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Flight to safety

16 Dec 2015 By Rachel Morarjee

Fosun boss Guo Guangchang is one of China’s most respected corporate leaders, a business guru to match former GE chief Jack Welch. His brief disappearance suggests no-one is safe from China’s graft crackdown. The heightened campaign, plus economic and currency worries, could worsen China’s capital flight problem.

President Xi Jinping’s purge is escalating, and apparently widening focus after the stock market boom and bust. The number of institutions under investigation has quadrupled since he took power from 20 in 2013 to 83 in 2015, according the Eurasia Group. 

So far, the state sector has borne the brunt of the attack, with recent arrests at the securities regulator, CITIC Securities and Agricultural Bank among others. The private sector is now being drawn into the fight.

The involvement of Guo, who heads China’s largest private sector conglomerate, sends a chilling signal to the country’s entrepreneur class about their safety. Earlier targets like hedge fund managers at Shanghai-based Zexi Investment or property executives at Ningbo Zhongbai could be dismissed as small fry operating in murky sectors. By contrast, Fosun is seen as well-run and has invested in many sectors, in China and around the world.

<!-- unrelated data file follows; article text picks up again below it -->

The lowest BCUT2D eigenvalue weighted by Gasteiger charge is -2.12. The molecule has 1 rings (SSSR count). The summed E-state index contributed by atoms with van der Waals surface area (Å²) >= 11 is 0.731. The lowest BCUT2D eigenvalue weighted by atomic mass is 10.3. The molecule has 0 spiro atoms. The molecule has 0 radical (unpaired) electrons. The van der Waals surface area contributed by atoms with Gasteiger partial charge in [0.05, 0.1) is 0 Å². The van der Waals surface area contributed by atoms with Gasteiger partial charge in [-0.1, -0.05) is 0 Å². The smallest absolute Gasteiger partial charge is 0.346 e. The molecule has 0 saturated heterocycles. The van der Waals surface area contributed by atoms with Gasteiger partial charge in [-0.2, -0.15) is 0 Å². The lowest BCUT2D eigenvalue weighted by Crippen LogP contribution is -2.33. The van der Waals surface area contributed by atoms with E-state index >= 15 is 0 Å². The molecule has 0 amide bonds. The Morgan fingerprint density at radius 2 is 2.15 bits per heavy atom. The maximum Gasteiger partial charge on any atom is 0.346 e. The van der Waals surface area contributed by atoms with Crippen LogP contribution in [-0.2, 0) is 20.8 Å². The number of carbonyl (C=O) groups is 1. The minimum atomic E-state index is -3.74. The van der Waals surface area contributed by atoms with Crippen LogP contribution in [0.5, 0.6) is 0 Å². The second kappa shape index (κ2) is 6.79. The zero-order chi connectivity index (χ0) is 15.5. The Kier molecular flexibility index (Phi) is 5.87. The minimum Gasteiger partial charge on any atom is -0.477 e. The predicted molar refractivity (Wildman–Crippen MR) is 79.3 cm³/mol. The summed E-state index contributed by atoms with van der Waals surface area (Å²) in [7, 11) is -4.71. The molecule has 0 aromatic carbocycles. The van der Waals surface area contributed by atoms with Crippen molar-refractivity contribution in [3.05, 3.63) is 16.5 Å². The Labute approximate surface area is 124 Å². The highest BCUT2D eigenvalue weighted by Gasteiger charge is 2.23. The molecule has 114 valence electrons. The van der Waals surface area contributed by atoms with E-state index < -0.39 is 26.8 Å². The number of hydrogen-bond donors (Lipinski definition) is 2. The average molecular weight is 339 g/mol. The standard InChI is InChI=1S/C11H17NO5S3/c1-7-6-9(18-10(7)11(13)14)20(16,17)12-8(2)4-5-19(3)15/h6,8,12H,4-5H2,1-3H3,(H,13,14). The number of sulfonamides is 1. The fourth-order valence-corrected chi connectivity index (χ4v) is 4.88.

To be sure, wealthy Chinese have been moving money abroad for years, snapping up property in the U.S. and Australia. Most have made their money in trade and are expert at moving money across borders or simply keeping their earnings in the markets where they sell their goods. China’s overseas investment drive presents another opportunity to move cash offshore.

Yet the pace has stepped up recently. The market crash, plus worries about China’s weakening economy and currency, has sent money flowing out of the People’s Republic at unprecedented rates. November’s $87 billion drop in foreign exchange reserves was the biggest since August’s record monthly drop of $94 billion. The erosion of reserves doesn’t directly measure capital flight but gives an indication of the trend.

The problems faced by Guo and his peers increase the motivation to put assets out of Beijing’s reach. The Hurun Report, which compiles a China rich list, estimates overseas investments only account for 16 percent of assets of wealthy Chinese. So there could be a lot more to come.





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